On the other hand, China is making positive developments, despite of COVID-19, and slightly deterioration, yet the economic indicators are encouraging. China’s foreign exchange reserves totaled 3.0549 trillion U.S. dollars at the end of August, down 49.2 billion U.S. dollars from July, data from the State Administration of Foreign Exchange showed Wednesday.
“Cross-border capital flows were rational and orderly, and supply and demand in the domestic foreign exchange market remained generally balanced,” said Wang Chunying, deputy director and spokesperson of the administration.
Wang attributed the decrease in foreign exchange reserves to factors including exchange rate conversion and asset price changes. On the global financial market, the U.S. dollar index rises and the price of global financial assets declines under the influence of monetary policy expectations and the macroeconomic data of major countries.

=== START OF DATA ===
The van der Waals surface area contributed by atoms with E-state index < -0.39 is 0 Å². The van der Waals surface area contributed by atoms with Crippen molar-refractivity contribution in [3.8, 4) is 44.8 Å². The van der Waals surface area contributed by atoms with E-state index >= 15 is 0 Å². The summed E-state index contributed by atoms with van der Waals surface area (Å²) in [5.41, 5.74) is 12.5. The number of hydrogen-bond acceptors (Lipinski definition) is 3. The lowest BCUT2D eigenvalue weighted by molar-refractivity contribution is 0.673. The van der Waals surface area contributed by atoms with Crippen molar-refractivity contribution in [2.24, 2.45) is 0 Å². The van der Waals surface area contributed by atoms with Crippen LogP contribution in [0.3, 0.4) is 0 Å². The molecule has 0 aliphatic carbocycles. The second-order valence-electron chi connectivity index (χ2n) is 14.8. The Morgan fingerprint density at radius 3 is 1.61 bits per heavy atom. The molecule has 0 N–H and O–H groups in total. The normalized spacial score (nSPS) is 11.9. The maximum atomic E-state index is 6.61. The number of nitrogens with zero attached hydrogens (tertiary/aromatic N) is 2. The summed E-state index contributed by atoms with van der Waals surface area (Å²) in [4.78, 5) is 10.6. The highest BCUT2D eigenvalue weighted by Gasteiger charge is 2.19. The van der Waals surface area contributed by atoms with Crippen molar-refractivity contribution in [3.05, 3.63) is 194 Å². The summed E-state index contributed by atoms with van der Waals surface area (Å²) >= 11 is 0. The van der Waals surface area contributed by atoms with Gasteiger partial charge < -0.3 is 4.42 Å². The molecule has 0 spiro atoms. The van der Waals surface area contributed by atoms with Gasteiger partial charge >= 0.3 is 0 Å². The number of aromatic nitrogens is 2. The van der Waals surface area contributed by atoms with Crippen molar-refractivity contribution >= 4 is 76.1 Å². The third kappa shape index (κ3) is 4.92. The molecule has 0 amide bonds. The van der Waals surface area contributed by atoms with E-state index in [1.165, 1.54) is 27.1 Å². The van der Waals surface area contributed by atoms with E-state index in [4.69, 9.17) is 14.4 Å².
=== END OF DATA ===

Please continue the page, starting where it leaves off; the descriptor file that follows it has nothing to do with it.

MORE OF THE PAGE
Deeming the external situation complex and grim at present, Wang said the global financial market registers strong fluctuations amid increasing pressure on the global economy.
China has kept its economy operating in an appropriate range by effectively coordinating epidemic prevention and control with economic and social development, while implementing a raft of policies on stabilizing the economy. This helps keep its forex reserves generally stable, Wang added. Its domestic market is huge and can compensate any loss from international market. The pace of development within China is huge, which keep the economy moving on. More companies are appearing the top 500 fortunes, against the US companies are decreasing gradually.
China is emerging as a role model for many developing nations and is being followed by few countries. Chinese model is based on win-win cooperation, no aggression, no war, no occupation, no colonialization, no interference into other’s domestic affairs. It is a perfect peaceful development model and a precedence for the civilized world.